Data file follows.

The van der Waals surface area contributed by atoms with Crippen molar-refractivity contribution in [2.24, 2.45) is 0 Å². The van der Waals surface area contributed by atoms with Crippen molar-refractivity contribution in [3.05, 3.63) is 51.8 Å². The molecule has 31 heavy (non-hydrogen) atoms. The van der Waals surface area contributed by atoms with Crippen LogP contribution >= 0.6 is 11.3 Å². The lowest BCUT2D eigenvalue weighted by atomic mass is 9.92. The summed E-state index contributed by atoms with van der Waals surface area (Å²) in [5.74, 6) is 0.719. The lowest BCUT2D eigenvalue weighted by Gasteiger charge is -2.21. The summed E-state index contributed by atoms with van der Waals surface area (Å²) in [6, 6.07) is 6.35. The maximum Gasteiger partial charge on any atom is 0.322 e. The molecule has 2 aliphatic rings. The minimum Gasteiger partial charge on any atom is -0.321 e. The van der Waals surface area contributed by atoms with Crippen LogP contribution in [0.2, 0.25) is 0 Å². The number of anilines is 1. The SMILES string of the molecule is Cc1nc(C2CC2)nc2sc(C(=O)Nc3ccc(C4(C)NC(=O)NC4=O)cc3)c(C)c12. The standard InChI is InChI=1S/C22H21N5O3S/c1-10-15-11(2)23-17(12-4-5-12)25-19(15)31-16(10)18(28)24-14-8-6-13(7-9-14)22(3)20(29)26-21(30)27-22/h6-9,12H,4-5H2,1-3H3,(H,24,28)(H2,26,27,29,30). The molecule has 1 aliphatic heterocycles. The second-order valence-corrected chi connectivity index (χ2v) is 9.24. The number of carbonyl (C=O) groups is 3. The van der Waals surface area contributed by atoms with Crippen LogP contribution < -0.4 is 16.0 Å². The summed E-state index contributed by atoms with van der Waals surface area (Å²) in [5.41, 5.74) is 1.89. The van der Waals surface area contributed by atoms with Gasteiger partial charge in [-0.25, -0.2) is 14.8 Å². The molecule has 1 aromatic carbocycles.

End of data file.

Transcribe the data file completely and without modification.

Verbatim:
The van der Waals surface area contributed by atoms with Crippen molar-refractivity contribution in [2.24, 2.45) is 0 Å². The van der Waals surface area contributed by atoms with Crippen molar-refractivity contribution in [3.05, 3.63) is 51.8 Å². The molecule has 31 heavy (non-hydrogen) atoms. The van der Waals surface area contributed by atoms with Crippen LogP contribution >= 0.6 is 11.3 Å². The lowest BCUT2D eigenvalue weighted by atomic mass is 9.92. The summed E-state index contributed by atoms with van der Waals surface area (Å²) in [5.74, 6) is 0.719. The lowest BCUT2D eigenvalue weighted by Gasteiger charge is -2.21. The summed E-state index contributed by atoms with van der Waals surface area (Å²) in [6, 6.07) is 6.35. The maximum Gasteiger partial charge on any atom is 0.322 e. The molecule has 2 aliphatic rings. The minimum Gasteiger partial charge on any atom is -0.321 e. The van der Waals surface area contributed by atoms with Crippen LogP contribution in [0.2, 0.25) is 0 Å². The number of anilines is 1. The SMILES string of the molecule is Cc1nc(C2CC2)nc2sc(C(=O)Nc3ccc(C4(C)NC(=O)NC4=O)cc3)c(C)c12. The standard InChI is InChI=1S/C22H21N5O3S/c1-10-15-11(2)23-17(12-4-5-12)25-19(15)31-16(10)18(28)24-14-8-6-13(7-9-14)22(3)20(29)26-21(30)27-22/h6-9,12H,4-5H2,1-3H3,(H,24,28)(H2,26,27,29,30). The molecule has 1 aliphatic heterocycles. The second-order valence-corrected chi connectivity index (χ2v) is 9.24. The number of carbonyl (C=O) groups is 3. The van der Waals surface area contributed by atoms with Crippen LogP contribution < -0.4 is 16.0 Å². The summed E-state index contributed by atoms with van der Waals surface area (Å²) in [5.41, 5.74) is 1.89. The van der Waals surface area contributed by atoms with Gasteiger partial charge in [-0.25, -0.2) is 14.8 Å². The molecule has 1 aromatic carbocycles.